Effect of temperature on features and micromechanisms of fatigue crack growth in boiler steels
- 25 Downloads
An increase in test temperature above room temperature leads to a decrease in crack growth rate in steels 15Kh2NMFA and 15Kh2MFA on the low-amplitude section of the fatigue curve and an increase in this rate in steel 15Kh2NMFA on the medium-amplitude section.
Intergranular fracture is active as a fracture micromechanism at room and low test temperatures and crack growth rates greater than 10−6 mm/cycle. The contribution of the intergranular mechanism to fatigue crack formation in the steels at room temperature is greatest (up to 40% of the total area of the fracture surface) on the medium-amplitude section of the curve, at values of Kmax ≈ 20 MPa·√m.
An increase in test temperature from 273 to 673 and 623°K, respectively, for steels 15Kh2NMFA and 15Kh2MFA leads to disappearance of intergranular fracture due to a reduction in the grain-boundary strength of the steels and to an increase in the SIF at which secondary microcracks appear.
KeywordsGrowth Rate Fatigue Fracture Surface Fatigue Crack Test Temperature
Unable to display preview. Download preview PDF.
- 1.O. P. Ostash, S. Ya. Yarema, and V. A. Stepanenko, “Effect of low temperatures on rate and microfractographic features of fatigue crack growth in aluminum alloys,” Fiz.-Khim. Mekh. Mater., No. 3, 26–30 (1977).Google Scholar
- 2.A. Ya. Krasovskii, Brittleness of Metals at Low Temperatures [in Russian], Naukova Dumka, Kiev (1980).Google Scholar
- 3.V. T. Troshchenko, B. A. Gryaznov, V. A. Strizhalo, et al., Methods of Studying the Resistance of Metals to Deformation and Fracture under Cyclic Loading [in Russian], Naukova Dumka, Kiev (1974).Google Scholar
- 4.P. V. Yasnii, “Methods and certain results of studying laws of fatigue crack growth in plane bending at low and high temperatures,” Probl. Prochn., No. 5, 78–81 (1980).Google Scholar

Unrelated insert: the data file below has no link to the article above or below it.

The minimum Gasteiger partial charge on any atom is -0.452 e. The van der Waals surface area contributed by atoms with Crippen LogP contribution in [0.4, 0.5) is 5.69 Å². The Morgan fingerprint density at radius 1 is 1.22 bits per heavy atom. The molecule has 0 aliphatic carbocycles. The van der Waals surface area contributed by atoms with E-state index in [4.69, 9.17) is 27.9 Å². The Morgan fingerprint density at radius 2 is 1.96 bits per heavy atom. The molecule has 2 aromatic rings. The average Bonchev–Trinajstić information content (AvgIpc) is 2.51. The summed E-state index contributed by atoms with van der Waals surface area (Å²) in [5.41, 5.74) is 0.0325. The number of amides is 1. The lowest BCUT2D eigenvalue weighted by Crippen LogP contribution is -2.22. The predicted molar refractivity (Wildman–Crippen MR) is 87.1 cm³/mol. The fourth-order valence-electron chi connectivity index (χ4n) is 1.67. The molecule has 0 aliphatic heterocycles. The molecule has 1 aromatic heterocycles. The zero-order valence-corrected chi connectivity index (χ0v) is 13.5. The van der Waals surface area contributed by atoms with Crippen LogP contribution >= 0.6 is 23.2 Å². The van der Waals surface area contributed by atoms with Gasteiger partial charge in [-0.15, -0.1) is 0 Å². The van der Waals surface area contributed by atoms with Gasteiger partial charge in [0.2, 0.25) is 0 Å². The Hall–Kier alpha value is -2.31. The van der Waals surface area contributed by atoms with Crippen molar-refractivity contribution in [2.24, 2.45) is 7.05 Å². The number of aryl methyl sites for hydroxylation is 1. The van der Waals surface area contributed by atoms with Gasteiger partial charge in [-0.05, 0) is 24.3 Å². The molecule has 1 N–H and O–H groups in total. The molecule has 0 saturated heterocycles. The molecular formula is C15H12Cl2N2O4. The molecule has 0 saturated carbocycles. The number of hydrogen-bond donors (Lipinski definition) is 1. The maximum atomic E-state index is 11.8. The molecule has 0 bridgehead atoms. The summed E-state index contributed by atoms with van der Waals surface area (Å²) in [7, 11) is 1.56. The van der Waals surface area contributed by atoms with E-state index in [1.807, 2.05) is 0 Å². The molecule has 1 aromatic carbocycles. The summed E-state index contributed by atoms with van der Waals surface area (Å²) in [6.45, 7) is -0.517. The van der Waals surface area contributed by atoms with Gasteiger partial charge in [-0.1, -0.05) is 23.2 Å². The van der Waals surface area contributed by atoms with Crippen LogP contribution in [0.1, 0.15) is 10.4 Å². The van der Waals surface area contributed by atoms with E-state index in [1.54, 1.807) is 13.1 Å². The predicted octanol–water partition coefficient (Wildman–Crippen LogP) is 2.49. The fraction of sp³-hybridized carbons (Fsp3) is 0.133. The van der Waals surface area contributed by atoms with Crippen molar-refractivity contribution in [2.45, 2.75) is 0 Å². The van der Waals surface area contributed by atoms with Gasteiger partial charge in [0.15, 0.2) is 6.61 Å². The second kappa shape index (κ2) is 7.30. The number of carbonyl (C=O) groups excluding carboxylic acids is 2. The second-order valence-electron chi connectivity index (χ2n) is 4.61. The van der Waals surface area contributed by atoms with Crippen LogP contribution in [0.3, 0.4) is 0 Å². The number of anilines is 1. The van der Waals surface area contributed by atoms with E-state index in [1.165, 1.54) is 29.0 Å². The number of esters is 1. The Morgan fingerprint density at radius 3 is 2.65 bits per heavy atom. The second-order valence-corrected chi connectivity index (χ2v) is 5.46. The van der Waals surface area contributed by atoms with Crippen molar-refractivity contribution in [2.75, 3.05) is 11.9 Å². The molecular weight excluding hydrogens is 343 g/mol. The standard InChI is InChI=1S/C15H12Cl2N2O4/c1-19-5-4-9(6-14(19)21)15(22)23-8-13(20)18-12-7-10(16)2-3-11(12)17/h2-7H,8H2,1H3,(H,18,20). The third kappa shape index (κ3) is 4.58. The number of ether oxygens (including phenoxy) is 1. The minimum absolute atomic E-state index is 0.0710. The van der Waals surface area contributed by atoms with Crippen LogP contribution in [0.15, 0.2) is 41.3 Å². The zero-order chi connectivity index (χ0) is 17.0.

- 5.“Standard test method for plane-strain fracture toughness of metallic materials (É399-74),” in: Annual Book of ASTM Standards, Pt. 10, American Society for Testing and Materials, Philadelphia (1976), pp. 471–490.Google Scholar
- 6.G. P. Cherepanov, “Technical cohesive strength of pressure vessels,” Zh. Prikl. Mekh. Tekh. Fiz., No. 6, 90–101 (1969).Google Scholar
- 7.O. P. Romaniv, Ya. N. Gladkii, and Yu. V. Zima, “Effect of structural factors on the kinetics of fatigue cracks in structural steels,” Fiz.-Khim. Mekh. Mater., No. 2, 3–15 (1978).Google Scholar
- 8.T. A. Gordeeva and I. P. Zhegina, Analysis of Fractures in Evaluating the Reliability of Materials [in Russian], Mashinostroenie, Moscow (1980).Google Scholar
- 9.T. Ekobori, Scientific Principles of the Strength and Fracture of Materials [in Russian], Naukova Dumka, Kiev (1978).Google Scholar
- 10.S. Kotsanda, Fatigue Fracture of Metals [in Russian], Metallurgiya, Moscow (1976).Google Scholar
- 11.C. D. Beachem and R. M. Pelloux, “Electron fractography — means of studying fracture micromechanisms,” in: Applied Problems of Fracture Toughness, ASTM (1965).Google Scholar
- 12.O. P. Romanyv, Yu. V. Zima, and G. V. Karpenko, Electron Fractography of Reinforced Steels [in Ukrainian], Naukova Dumka, Kiev (1974).Google Scholar